Let's Talk About the Peach
Call me by your name (Luca Guadagnino, 2017)
If you have seen Call me by your name, you will remember the peach scene. Even if you have only heard about Call me by your name, you probably know about it. Elio (Timothée Chalamet) carves out the center of a peach and uses it to help him masturbate. Not a common thing to be shown in a film, I guess. That is maybe why it has been defined by Vanity Fair as “2017's most outrageous sex scene”, and it appears in every single interview given by the film’s director (Luca Guadagnino) and lead actors (Timothée Chalamet and Armie Hammer). Everyone is talking about the peach. I have the feeling that all this controversy around the scene has somehow trivialized its the meaning. This moment in the movie is not just an unjustified provocation in order to catch the attention of the critics. It was already there in the novel in which the film is based (André Aciman’s Call me by your name), and it has a role to play within the film’s discourse. I would like to suggest that, beyond the controversy, the peach is a key symbol to understand Elio’s negotiation of his own sexuality.
Peaches and apricots appear in several moments during the first part of the film: in Oliver’s (Armie Hammer) first breakfast in the house, he asks about the orchards in the garden; Elio is holding a peach when Oliver touches his back – the first time there’s some sort of intimate contact between them and there is a discussion of the etymology of the word “apricot”. Therefore, the film consciously draws attention to these fruits as a symbol to be interpreted by the spectator. This idea is emphasised by the several shots of orchards that are placed between scenes. To some extent, then, fruits (apricots and peaches) are there from the beginning, even if unrealized by Elio. Exactly like his own sexuality: latent, but nor explored until Oliver’s arrival. Read this way –the peach standing for Elio’s concealed sexuality- the famous scene has a deeper meaning than it seems. It is a powerful way to Elio’s relation to his own sexuality: his wish to explore and enjoy something that has always been part of him, but at the same time is new and unexpected.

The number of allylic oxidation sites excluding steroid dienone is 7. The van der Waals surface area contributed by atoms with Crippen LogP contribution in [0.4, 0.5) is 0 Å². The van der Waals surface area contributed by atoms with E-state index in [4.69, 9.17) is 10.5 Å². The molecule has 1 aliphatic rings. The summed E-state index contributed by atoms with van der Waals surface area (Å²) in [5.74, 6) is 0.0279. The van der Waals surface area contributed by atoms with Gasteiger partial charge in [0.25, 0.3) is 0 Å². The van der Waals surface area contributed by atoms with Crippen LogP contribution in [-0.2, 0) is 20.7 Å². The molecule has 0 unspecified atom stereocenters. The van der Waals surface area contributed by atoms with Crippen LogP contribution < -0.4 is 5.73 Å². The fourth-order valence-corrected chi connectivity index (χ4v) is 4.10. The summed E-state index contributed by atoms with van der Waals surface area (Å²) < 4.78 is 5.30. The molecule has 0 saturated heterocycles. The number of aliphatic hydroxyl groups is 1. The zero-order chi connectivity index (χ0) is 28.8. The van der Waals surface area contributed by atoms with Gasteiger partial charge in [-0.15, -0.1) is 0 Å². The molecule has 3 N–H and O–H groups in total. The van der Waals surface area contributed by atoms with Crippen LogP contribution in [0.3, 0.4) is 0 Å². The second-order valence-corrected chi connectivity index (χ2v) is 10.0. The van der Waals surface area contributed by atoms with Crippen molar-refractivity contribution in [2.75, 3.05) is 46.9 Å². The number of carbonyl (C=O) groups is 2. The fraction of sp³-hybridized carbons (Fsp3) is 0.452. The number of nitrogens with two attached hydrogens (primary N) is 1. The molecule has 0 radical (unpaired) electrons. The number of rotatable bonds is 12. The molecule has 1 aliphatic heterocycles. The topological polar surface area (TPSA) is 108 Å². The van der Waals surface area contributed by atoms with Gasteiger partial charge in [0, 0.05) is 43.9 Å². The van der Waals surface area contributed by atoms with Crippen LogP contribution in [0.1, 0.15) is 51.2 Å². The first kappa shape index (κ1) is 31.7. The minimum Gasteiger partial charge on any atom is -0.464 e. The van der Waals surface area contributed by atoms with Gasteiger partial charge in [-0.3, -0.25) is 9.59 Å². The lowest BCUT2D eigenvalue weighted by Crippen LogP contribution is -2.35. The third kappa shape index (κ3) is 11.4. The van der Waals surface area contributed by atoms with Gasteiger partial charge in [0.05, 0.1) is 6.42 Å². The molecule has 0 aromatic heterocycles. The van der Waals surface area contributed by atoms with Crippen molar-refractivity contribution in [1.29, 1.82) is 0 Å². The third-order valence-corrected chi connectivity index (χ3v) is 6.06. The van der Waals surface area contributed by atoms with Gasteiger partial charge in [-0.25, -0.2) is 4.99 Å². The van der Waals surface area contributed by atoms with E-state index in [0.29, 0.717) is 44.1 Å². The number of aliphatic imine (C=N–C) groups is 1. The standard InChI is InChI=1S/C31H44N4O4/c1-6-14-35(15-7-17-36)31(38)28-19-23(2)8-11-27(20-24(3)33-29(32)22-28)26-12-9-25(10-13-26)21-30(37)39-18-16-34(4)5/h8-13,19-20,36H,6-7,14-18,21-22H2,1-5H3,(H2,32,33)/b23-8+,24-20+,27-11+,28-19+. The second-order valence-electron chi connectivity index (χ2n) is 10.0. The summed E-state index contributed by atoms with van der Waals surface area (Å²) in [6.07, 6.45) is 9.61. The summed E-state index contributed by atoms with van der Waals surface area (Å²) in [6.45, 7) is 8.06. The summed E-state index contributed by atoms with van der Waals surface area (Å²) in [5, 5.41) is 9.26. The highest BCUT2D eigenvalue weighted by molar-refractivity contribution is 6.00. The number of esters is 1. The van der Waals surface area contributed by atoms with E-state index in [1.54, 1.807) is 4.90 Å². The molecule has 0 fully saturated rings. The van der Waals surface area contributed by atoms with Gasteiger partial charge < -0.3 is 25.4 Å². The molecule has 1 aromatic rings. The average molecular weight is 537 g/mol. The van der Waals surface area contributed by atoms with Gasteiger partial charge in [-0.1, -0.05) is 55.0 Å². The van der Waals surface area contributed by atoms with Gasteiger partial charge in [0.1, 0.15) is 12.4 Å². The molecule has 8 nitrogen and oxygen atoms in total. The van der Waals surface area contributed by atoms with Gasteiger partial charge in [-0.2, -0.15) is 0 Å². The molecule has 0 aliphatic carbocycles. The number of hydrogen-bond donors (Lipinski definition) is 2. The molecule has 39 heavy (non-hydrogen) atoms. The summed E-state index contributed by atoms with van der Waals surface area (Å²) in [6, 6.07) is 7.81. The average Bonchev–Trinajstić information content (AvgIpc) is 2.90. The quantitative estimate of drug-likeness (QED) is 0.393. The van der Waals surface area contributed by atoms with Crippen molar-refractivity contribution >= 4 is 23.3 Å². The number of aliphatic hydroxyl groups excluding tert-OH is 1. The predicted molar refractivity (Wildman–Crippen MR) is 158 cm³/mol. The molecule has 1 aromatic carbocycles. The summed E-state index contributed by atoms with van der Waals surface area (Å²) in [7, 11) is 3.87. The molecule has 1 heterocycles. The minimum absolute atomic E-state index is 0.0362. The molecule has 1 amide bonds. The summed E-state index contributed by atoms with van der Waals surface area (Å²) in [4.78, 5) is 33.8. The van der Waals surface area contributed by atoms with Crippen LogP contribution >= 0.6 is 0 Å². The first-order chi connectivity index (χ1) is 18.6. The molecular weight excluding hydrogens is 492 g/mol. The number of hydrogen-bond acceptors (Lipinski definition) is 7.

Yes, I know it may seem a bit farfetched. It is still a scene of someone masturbating with a peach. But unlike another famous filmic moment mixing sex and food (Last Tango in Paris’ butter scene), this time it is perfectly coherent to the film as a whole and it is properly integrated in it. So yes, let’s keep talking about the peach. But as a meaningful moment within the movie, not just as a trivial and provocative sex scene.
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